I look forward to learning a lot from all of you who have gone before the newbies…


#136

Awww, Bev! Glad you are here!! The more the merrier!

Sometimes the success of wearing CPAP isn’t recognized by the wearer for a while. But happy your husband has noticed an improvement. Just you saying you “like the air blowing” on your face tells me you are noticing pre-sleep relief!

I remember many of my patients would fall asleep sitting up and start having apneic events then.

Will enjoy hearing your adventures with CPAP and please reach out anytime you want!

Be well…Sleep well,
MotherT


#137

Thank you for welcoming me to this forum–
I told you that I don’t feel any different since starting Cpap-- after having sleep apnea for so long, I don’t know what “normal” should feel like :pensive:


#138

Hi Bev,

It’s possible you have other medical conditions that are causing you to feel bad. For example, do you have high blood pressure, and/or are you Diabetic? Hows your Thyroid?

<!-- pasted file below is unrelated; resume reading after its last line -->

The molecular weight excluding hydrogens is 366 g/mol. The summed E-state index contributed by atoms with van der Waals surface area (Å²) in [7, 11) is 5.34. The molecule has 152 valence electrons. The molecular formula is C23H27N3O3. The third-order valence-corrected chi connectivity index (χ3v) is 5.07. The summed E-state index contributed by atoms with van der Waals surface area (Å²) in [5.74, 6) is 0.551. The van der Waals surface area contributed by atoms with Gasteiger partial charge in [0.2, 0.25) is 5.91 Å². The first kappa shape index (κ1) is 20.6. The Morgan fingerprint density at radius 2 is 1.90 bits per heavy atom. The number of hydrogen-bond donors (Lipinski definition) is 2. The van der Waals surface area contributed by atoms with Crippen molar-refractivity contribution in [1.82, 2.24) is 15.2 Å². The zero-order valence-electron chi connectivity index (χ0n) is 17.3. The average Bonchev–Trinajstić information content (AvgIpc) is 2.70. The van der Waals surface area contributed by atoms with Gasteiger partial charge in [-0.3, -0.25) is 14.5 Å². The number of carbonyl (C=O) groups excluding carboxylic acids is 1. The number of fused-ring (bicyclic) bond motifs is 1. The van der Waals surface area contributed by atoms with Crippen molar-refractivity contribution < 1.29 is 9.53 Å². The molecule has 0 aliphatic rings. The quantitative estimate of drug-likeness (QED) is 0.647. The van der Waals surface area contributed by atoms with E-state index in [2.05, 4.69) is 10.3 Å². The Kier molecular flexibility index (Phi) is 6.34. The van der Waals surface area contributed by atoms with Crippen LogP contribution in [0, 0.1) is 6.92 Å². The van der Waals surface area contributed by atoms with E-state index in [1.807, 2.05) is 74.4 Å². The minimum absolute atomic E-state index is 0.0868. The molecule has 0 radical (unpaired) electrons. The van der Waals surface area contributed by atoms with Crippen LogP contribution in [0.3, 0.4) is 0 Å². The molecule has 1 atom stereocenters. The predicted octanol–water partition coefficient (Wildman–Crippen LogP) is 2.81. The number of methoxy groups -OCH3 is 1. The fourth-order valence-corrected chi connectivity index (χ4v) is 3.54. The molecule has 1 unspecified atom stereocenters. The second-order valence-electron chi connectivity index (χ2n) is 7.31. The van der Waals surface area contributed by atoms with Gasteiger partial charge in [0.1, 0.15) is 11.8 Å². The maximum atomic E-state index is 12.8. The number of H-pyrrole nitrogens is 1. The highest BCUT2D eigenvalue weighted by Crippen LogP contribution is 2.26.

These are some issues to talk with your Doctor about.


#139

Kent, I just saw my Dr 3 weeks ago and all those tests were normal–
I had a stapedectomy done 5 years ago with a less than stellar outcome. I have a problem with disequilibrium and some lightheadedness, so don’t know if I’ll ever feel like Cpap will help get to the feeling we all seek…
I keep hoping-- I’m not giving up!!!.


#140

Sleep is natural and it is scary to sufffer. Lack of it. Be patient and persistent. Things can improve​:pray::+1:


#141

I joined the community to keep myself informed on my sleep apnea. When I got my results I was stunned. I didnt realize it was as bad as it is. 18 events an HR 61 seconds no breathing spo2 dropped to 84. Really scared my wife! Since being on cpap she says I am a different person. Sleep is king.


#142

@Ericlg - That is great to hear. I remember when I worked as a sleep technician when a patient would wake up in the lab the next morning after treatment. They could tell a difference, many times, and for me, it was satisfying work to see them be so alert and happy about it.
So I agree with you- Good sleep is king - and so delicious! Congratulations on “waking up to good sleep!”


#143

That’s interesting about ptsd and osa. It took my wife 6 yrs to get me to
go to the VA. Once I did I was diagnosed with ptsd then about a year or so
later I did my sleep study because she said I was keeping her from sleeping
and worried her.